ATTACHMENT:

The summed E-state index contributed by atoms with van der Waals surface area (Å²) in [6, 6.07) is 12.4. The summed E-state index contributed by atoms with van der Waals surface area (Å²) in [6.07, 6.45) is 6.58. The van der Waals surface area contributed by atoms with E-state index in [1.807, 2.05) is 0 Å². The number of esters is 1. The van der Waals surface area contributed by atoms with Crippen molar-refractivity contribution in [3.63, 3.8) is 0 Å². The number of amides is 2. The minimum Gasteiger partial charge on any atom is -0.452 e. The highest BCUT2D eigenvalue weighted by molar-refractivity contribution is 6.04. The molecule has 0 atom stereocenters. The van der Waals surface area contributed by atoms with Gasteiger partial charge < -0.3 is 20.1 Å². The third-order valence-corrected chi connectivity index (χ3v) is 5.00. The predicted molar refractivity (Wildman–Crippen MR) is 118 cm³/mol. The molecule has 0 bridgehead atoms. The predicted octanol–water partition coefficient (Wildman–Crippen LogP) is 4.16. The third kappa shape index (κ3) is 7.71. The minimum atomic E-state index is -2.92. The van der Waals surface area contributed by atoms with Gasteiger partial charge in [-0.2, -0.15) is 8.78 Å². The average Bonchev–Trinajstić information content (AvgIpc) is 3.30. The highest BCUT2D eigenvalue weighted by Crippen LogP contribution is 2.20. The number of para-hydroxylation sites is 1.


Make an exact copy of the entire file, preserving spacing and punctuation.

The summed E-state index contributed by atoms with van der Waals surface area (Å²) in [6, 6.07) is 12.4. The summed E-state index contributed by atoms with van der Waals surface area (Å²) in [6.07, 6.45) is 6.58. The van der Waals surface area contributed by atoms with E-state index in [1.807, 2.05) is 0 Å². The number of esters is 1. The van der Waals surface area contributed by atoms with Crippen molar-refractivity contribution in [3.63, 3.8) is 0 Å². The number of amides is 2. The minimum Gasteiger partial charge on any atom is -0.452 e. The highest BCUT2D eigenvalue weighted by molar-refractivity contribution is 6.04. The molecule has 0 atom stereocenters. The van der Waals surface area contributed by atoms with Gasteiger partial charge < -0.3 is 20.1 Å². The third-order valence-corrected chi connectivity index (χ3v) is 5.00. The predicted molar refractivity (Wildman–Crippen MR) is 118 cm³/mol. The molecule has 0 bridgehead atoms. The predicted octanol–water partition coefficient (Wildman–Crippen LogP) is 4.16. The third kappa shape index (κ3) is 7.71. The minimum atomic E-state index is -2.92. The van der Waals surface area contributed by atoms with Gasteiger partial charge in [-0.2, -0.15) is 8.78 Å². The average Bonchev–Trinajstić information content (AvgIpc) is 3.30. The highest BCUT2D eigenvalue weighted by Crippen LogP contribution is 2.20. The number of para-hydroxylation sites is 1.